. Reviewing the records and charges in the cases before us, we find these factors to be present and therefore hold the erroneous charge to be harmless. Queen v. State, 131 Ga. App. 370 (205 SE2d 921)
6. The appellants in 52304 and 52305 argue that the trial judge erred when he charged in the language of Code Ann. 79A-812: " 'Any person who attempts or conspires to commit any offense defined in this chapter shall be punished by imprisonment' -- no, I had better not put that in there. I believe that's all I'm supposed to charge in this." We are cited to Moore v. State, 228 Ga. 662 (187 SE2d 277)
and Hasp v. State, 228 Ga. 806 (1) (188 SE2d 511)
. We note, however, the following language in Ford v. State, 232 Ga. 511
, 519 (207 SE2d 494
): "It is obvious, in the present case, that the trial judge inadvertently began to read the punishment for involuntary manslaughter, and stopped abruptly, realizing that the punishment should not be mentioned at that stage of the trial. He gave no other charge on possible sentences, and, as shown by the language quoted, instructed the jury to disregard his statement about the punishment . . ." There was no harmful error here for the same reason.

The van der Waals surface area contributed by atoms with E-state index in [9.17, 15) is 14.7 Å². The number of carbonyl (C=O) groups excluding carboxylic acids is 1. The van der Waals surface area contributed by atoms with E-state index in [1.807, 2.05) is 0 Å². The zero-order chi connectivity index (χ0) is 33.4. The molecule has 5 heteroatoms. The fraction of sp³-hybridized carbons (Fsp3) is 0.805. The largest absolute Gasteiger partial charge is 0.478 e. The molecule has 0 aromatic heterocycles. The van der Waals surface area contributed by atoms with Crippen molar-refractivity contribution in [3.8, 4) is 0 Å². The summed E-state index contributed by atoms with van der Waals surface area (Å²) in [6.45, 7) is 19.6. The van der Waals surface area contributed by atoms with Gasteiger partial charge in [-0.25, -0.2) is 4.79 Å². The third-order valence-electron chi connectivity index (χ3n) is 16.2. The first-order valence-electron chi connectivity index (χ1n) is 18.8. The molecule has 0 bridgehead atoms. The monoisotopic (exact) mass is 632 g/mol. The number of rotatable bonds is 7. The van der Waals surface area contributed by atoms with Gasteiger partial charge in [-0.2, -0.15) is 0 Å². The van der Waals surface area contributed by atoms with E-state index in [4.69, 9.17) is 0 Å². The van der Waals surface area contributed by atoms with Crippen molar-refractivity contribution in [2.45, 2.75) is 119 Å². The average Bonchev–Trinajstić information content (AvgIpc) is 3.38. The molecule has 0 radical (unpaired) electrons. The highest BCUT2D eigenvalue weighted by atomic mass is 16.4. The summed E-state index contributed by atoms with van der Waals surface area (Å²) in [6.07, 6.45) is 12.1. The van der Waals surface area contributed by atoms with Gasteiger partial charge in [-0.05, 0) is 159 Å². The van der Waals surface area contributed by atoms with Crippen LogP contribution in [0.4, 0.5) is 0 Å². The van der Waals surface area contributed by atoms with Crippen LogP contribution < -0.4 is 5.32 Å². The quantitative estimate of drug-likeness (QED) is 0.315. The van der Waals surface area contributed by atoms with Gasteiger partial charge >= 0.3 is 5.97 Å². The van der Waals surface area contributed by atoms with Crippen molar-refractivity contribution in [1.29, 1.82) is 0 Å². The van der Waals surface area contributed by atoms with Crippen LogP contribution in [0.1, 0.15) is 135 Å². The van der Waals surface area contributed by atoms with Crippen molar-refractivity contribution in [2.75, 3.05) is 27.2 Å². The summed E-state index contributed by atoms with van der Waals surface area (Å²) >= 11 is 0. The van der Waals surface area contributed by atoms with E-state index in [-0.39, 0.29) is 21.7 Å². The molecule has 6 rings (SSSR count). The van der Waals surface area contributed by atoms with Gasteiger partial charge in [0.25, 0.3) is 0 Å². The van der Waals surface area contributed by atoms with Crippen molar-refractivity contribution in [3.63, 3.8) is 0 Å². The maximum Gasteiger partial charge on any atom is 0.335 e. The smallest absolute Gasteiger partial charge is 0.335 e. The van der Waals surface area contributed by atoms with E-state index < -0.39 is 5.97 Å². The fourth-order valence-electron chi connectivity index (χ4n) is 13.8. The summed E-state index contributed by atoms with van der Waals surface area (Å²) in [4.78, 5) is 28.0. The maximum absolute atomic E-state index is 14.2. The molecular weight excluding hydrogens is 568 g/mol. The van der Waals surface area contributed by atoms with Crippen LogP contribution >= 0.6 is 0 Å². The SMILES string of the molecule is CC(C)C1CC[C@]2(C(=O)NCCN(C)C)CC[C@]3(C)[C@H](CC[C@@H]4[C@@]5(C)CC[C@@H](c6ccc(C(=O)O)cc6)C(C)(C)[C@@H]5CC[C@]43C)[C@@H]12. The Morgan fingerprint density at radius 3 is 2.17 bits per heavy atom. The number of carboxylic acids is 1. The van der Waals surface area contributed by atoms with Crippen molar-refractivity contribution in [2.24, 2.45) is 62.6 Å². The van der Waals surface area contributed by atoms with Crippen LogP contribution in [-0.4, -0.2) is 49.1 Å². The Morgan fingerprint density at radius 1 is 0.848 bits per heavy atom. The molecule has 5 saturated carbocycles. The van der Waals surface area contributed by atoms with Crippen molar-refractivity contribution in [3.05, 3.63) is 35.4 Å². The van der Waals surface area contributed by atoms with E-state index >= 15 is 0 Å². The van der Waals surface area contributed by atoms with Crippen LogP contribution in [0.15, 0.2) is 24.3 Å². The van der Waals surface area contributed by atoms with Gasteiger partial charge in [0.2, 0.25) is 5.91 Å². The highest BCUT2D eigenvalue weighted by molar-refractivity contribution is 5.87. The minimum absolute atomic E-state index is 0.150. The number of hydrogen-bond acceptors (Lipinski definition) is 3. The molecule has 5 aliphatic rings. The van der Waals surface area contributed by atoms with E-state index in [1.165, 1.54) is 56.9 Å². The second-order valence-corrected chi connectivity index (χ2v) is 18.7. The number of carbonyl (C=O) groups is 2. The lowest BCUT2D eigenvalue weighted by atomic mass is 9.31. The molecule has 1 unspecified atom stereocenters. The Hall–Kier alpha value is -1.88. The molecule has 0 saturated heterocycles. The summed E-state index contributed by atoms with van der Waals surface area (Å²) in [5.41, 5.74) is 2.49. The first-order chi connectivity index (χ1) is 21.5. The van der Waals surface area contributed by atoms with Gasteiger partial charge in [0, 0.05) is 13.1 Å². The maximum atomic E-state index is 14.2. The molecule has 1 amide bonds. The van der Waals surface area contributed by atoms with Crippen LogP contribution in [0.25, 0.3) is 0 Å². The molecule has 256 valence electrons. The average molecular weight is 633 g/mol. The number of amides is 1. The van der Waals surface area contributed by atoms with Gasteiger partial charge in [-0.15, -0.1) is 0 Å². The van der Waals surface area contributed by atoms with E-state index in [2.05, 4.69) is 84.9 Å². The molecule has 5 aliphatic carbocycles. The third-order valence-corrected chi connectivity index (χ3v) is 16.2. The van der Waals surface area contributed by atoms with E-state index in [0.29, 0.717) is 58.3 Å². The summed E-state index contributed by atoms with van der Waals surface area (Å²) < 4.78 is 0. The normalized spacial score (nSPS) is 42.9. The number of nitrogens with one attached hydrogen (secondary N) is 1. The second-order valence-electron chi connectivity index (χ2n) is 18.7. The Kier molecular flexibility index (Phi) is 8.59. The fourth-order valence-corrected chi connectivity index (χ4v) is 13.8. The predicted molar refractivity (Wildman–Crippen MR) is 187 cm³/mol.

7. Other enumerations of error in 52304 and 52305, going to the trial judge's charge, are not erroneous for any of the reasons cited.
8. The evidence is sufficient to support the verdict of guilty of burglary in 52303.
9. The evidence is sufficient to support the verdict of guilty of attempting to obtain possession of a controlled substance through forgery under Code Ann. 79A-812 in 52306.